GREEN BAY, Wis. -- If you watched the New Orleans Saints last season -- and looked specifically at how Sean Payton employed his running backs -- then you have an idea how an NFL team can successfully incorporate two dynamic players at a position that typically features only one of them on the field at a time.
And how they can do it without taking the ball out of the hands of their Hall of Fame quarterback to boot.
You also might have seen a way the Green Bay Packers can meld their three potentially productive backs -- Ty Montgomery, Jamaal Williams and Aaron Jones -- into something similar even with the return of Aaron Rodgers from the broken collarbone that ruined last season.
The NFL always has been a copycat league, so don't be surprised if coach Mike McCarthy takes a page out of Payton's playbook. The Saints coach fielded the NFL's fifth-best rushing attack last season in large part because he blended veteran running back Mark Ingram with Offensive Rookie of the Year Alvin Kamara. It wasn't just your standard starter and third-down/change-of-pace combination; the two were essentially interchangeable, which kept defenses honest no matter which one lined up behind Drew Brees.
McCarthy certainly wasn't going to tip his hand when asked last week if he studied how the Saints used their backs and if it could be applicable to his offense.
"The fact of the matter is we're going to go running back by committee," he said during an interview at the conclusion of the offseason program. "But if one of them would emerge as that full-time guy then you have to have that ability to ... adjust to that. As far as planning and going into the season, that's why we're going about it that way. We feel like we've got three guys that have all done it, but they haven't done it over a long period of time, so I think it's just practical thinking from that position and realizing that it's a very demanding position."
Ingram ranked fourth in the NFL in both rushing yards (1,124) and rushing average (4.9). Kamara ranked 26th (728) and first (6.1), respectively. Kamara led all backs in receiving yards (826) and ranked second in catches (81). Ingram ranked 13th (416) and eighth (58), respectively.
That's where Montgomery, Williams and Jones come in for the Packers. While none has done it for a full season -- all three battled injuries at different points last season, something McCarthy has been rightly reminding everyone of since early in the offseason -- they've all shown the ability to stay on the field for all three downs. All three can carry the ball, catch the ball and pass block, but the third skill might be the most shaky for each one.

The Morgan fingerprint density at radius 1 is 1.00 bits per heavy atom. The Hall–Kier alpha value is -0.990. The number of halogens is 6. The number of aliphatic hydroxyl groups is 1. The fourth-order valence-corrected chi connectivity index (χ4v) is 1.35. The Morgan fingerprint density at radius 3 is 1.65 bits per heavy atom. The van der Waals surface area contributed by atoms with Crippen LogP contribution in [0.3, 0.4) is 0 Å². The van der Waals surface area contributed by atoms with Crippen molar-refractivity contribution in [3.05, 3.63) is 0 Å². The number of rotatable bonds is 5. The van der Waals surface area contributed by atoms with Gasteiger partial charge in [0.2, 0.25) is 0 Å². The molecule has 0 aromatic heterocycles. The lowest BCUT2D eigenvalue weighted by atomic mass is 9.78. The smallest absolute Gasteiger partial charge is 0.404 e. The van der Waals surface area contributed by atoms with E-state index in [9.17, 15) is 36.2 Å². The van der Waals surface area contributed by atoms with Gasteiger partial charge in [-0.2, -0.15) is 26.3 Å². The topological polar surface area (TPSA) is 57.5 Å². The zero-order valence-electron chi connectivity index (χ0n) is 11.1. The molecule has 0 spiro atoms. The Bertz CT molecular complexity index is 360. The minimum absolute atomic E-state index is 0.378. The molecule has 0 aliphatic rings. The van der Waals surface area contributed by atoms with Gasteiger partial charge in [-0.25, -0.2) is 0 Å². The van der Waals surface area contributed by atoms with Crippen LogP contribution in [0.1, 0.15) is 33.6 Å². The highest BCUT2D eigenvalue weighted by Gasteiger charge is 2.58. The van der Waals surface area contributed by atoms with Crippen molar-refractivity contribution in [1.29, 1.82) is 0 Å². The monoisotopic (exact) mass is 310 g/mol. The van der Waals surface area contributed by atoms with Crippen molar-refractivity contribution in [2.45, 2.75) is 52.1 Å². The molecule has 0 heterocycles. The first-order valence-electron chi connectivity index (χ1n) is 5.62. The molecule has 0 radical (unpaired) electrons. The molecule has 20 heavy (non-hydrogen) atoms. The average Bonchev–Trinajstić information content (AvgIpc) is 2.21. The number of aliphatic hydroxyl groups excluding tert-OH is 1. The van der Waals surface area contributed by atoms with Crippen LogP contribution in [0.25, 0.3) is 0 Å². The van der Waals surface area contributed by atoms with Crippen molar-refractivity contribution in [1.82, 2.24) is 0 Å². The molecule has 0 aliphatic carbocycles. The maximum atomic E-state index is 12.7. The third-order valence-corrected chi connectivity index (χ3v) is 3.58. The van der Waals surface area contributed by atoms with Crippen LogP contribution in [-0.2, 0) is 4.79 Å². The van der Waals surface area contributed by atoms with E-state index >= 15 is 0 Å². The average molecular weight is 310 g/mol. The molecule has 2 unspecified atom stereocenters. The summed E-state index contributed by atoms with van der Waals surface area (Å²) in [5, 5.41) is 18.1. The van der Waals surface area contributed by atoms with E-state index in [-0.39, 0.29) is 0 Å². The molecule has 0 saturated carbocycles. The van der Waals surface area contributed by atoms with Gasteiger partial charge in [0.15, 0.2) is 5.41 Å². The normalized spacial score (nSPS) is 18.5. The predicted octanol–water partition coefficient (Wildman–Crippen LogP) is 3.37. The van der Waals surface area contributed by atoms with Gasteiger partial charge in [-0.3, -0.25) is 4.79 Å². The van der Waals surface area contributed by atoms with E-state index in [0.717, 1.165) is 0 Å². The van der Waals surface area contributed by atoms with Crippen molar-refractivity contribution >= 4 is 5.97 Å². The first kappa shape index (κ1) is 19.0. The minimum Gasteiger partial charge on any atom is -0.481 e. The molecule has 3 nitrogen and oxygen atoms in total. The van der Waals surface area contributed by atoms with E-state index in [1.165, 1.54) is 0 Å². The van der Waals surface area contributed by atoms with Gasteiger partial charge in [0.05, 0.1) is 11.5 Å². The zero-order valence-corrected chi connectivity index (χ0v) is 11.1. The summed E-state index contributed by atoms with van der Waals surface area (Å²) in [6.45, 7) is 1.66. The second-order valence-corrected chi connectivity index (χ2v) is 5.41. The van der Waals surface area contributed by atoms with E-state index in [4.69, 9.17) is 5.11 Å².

By now, all three have become familiar: Montgomery, the converted receiver who provides matchup advantages; Williams, last year's fourth-round pick who led the team in rushing; Jones, the small but explosive fifth-rounder who averaged 5.5 yards a carry and had perhaps the highlight run of the season with the 20-yard game-winning touchdown in overtime against the Buccaneers.
"We've got young players that we really like that all played really well, but it's been in short periods of time," McCarthy said. "Ty Montgomery had a run there where he was outstanding. Jamaal has probably been the most available of the three, and Aaron has been so impactful when he's been in there. I just think like anything, you project and you set a path."
For his part, the 5-foot-9 Jones set out to bulk up this season in an effort to become more durable. He sustained a pair of MCL injuries -- one to each knee -- that derailed what could have been a special rookie season.
"I'm bigger all around," Jones said this offseason. "That's something that's going to help me in pass protection and that's something I want to get better at. I'm stronger, so definitely when a defender who's bigger than me comes up I can hold my ground this year. I feel like any athlete wants to get bigger, stronger as long as they can stay explosive. I still feel just as explosive as I was if not even more."
Perhaps the best thing about the Packers' running back combination is they're a year older and wiser. Given that it was Montgomery's first full year as a running back, position coach Ben Sirmans essentially worked with three rookies last season.
"I think the thing is it gives you more confidence when you have a play design that they're going to operate and do it correctly and not as concerned or worried about it as you were when they were rookies," Sirmans said. "Are we putting too much on their plate? I think more than anything, it will allow us to expand the menu of what we're doing."
Whether it's the Saints' approach or some other form of running back by committee, it has become clear that McCarthy doesn't plan to rely on one back and one back alone.
"You've got to be honest about that position; there's not too many guys that can play 19 games," McCarthy said. "To be the workhorse and do it week in and week out for 19 games, you're a unique player. Your availability is at the top of the line because that's such a demanding position. I can remember back in the 1990s seeing Marcus Allen in the cold tub after seeing him carry 25 times in a game. It took him probably until Wednesday or Thursday to recover. You always remember the first time you see what these guys go through at that position. And I think it's no different for us because you do have to make a determination based on your players."